Degree Type

Dissertation

Date of Award

2014

Degree Name

Doctor of Philosophy

Department

Biochemistry, Biophysics and Molecular Biology

First Advisor

Gaya K. Amarasinghe

Abstract

Viral protein 35 (VP35), encoded by filoviruses, are multifunctional dsRNA

binding proteins that play important roles in viral replication, innate immune evasion and pathogenesis. The multifunctional nature of these proteins also presents opportunities to develop countermeasures that target distinct functional regions. However, functional validation and the establishment of therapeutic approaches toward such multifunctional proteins, particularly for non-enzymatic targets, are often challenging. With the current lack of approved vaccines or therapeutic options available to target filoviral infections, work that lends itself to the development of such inhibitors will be instrumental in countering this highly pathogenic virus. Our previous work on filoviral VP35 proteins defined two highly conserved conserved basic patches, the first basic patch (FBP) and the central basic patch (CBP), located within the C-terminal dsRNA binding interferon (IFN) inhibitory domain (IID). This work went on to show that the CBP is important for VP35 mediated IFN antagonism, in part through its ability to bind dsRNA. The goal of my thesis work was to investigate the functional importance of the FBP through a combination of structural and biochemical studies, and validate VP35 as a potential therapeutic target. These efforts established that residues within the FBP are functionally distinct from the CBP, but are important for VP35 polymerase co-factor function. Although the exact role of these VP35 residues in replication is poorly defined, the replication defective FBP mutants lost their ability to interact with the viral nucleoprotein, indicating that the VP35 FBP provides critical contacts which establish the VP35-NP interaction. In order to therapeutically target these functional regions of VP35 and validate VP35 as a potential and promising antiviral target, we targeted Ebola virus (EBOV) VP35 (eVP35) for aptamer selection using SELEX. Select aptamers, representing two distinct classes, were further characterized based on their interaction properties to eVP35 IID. These results revealed that the aptamers bind to distinct regions of eVP35 IID with high affinity (10-50 nM) and specificity. These aptamers can compete with dsRNA for binding to eVP35 and disrupt the eVP35-NP interaction. Consistent with the ability to antagonize eVP35-NP interaction, select aptamers can inhibit the function of the EBOV polymerase complex reconstituted by expression of select viral proteins. Taken together, our results serve as an initial step in enhancing our understanding of the protein-protein interactions that establish the EBOV polymerase complex, and support the identification of two aptamers that bind filoviral VP35 proteins with high affinity and specificity and have the capacity to potentially target filoviral VP35 proteins as a therapeutic target.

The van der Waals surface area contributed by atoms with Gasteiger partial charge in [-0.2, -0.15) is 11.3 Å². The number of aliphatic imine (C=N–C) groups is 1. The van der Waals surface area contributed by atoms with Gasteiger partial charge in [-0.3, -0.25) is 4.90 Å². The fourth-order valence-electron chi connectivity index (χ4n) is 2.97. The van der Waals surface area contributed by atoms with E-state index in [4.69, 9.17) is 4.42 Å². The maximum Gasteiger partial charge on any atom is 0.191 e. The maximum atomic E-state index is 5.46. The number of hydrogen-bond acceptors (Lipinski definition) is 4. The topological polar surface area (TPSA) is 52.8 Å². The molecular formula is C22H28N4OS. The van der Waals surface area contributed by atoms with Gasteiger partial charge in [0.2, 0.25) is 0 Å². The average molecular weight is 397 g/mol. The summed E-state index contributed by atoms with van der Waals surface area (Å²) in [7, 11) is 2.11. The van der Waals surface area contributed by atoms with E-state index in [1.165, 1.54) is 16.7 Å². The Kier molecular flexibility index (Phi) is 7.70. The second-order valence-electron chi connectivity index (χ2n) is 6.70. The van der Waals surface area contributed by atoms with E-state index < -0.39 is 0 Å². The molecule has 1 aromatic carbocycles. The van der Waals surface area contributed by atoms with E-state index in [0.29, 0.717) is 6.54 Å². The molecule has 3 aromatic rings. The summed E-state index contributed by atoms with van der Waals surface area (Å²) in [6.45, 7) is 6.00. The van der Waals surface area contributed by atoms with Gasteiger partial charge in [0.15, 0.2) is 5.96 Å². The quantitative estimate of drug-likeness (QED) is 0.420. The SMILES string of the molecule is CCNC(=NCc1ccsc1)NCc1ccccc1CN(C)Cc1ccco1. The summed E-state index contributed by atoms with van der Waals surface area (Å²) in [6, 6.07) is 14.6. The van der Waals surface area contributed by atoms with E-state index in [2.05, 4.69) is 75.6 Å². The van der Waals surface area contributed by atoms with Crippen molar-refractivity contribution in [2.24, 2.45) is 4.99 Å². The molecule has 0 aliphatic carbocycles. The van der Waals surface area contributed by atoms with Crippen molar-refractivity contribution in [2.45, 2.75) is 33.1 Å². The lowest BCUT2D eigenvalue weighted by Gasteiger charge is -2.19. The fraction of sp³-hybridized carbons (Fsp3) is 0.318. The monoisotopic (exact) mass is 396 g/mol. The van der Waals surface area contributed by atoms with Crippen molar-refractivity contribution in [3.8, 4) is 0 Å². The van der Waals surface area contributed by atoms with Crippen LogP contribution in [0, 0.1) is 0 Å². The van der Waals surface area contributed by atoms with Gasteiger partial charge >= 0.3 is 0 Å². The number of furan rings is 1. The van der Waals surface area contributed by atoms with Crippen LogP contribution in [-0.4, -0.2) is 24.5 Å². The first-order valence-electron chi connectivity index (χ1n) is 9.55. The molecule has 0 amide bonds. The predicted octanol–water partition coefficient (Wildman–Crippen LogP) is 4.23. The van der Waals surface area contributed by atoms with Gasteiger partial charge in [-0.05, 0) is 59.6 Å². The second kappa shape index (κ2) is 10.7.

Copyright Owner

Jennifer Binning

Language

en

File Format

application/pdf

File Size

152 pages

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